'A unique quality of the University is its proximity to the city of Manchester, rich in culture, arts and entertainment, as well as educational and employment advantages. It is a very concentrated but diverse and cosmopolitan city.'

Facilities

You will have access to a wide range of study facilities and cultural assets at Manchester.

The Martin Harris Centre offers students an exceptional home equipped with state-of-the-art facilities.

Alongside teaching rooms and practice rooms, the building houses the Cosmo Rodewald Concert Hall (capacity 350, with a stage large enough to accommodate a full symphony orchestra), the John Thaw Studio Theatre, the Lenagan Library and a postgraduate suite consisting of a common room and computer room.

The Lenagan Library is a small reference library housed in the Martin Harris Centre that includes major scores, reference tools and a large collection of recordings, together with listening rooms and a spacious work area.

The Henry Watson Library is located in Manchester's Central Library and is renowned for its Handel and Vivaldi manuscripts, and the library of the nearby Royal Northern College of Music.

Find out more about our facilities .

Disability support

Practical support and advice for current students and applicants is available from the Disability Advisory and Support Service. Email: dass@manchester.ac.uk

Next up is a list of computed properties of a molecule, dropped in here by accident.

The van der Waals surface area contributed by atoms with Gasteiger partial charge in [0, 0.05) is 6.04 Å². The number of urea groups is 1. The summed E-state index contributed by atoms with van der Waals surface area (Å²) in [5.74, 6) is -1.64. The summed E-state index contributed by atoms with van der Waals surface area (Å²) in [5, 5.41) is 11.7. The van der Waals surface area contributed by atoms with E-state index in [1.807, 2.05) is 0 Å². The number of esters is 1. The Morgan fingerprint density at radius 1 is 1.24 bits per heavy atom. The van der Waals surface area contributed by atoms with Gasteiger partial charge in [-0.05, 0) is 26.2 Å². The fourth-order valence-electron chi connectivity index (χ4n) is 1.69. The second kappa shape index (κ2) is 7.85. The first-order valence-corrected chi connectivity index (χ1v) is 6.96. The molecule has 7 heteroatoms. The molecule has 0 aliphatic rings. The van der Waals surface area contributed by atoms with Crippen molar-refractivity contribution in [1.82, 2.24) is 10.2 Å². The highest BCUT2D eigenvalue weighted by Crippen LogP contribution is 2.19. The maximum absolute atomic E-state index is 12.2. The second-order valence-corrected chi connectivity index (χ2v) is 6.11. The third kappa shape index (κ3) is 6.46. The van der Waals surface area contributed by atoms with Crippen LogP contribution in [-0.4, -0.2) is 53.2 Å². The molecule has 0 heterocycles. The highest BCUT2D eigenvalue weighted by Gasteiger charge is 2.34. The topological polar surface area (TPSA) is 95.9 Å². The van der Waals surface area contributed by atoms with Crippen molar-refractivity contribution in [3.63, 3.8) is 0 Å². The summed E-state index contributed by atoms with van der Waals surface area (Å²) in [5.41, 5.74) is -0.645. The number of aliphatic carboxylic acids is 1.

Careers

Career opportunities

Graduates of this course have pursued successful careers in musical and non-musical fields.

Many are continuing to achieve success as composers, in some cases receiving professional performances from soloists, ensembles and orchestras all over the world.

Others continue to further study via a PhD before securing an academic position. Some go on to teach in schools or further education, both in the UK and overseas.

Other areas of work for which advanced musical training has been directly relevant include arts management and the culture industries, music publishing, music journalism, librarianship, music therapy and performance.

Careers outside of music have included accountancy, law, social work and human resources.

The University has its own dedicated Careers Service that you would have full access to as a student and for two years after you graduate. At Manchester you will have access to a number of opportunities to help boost your employability .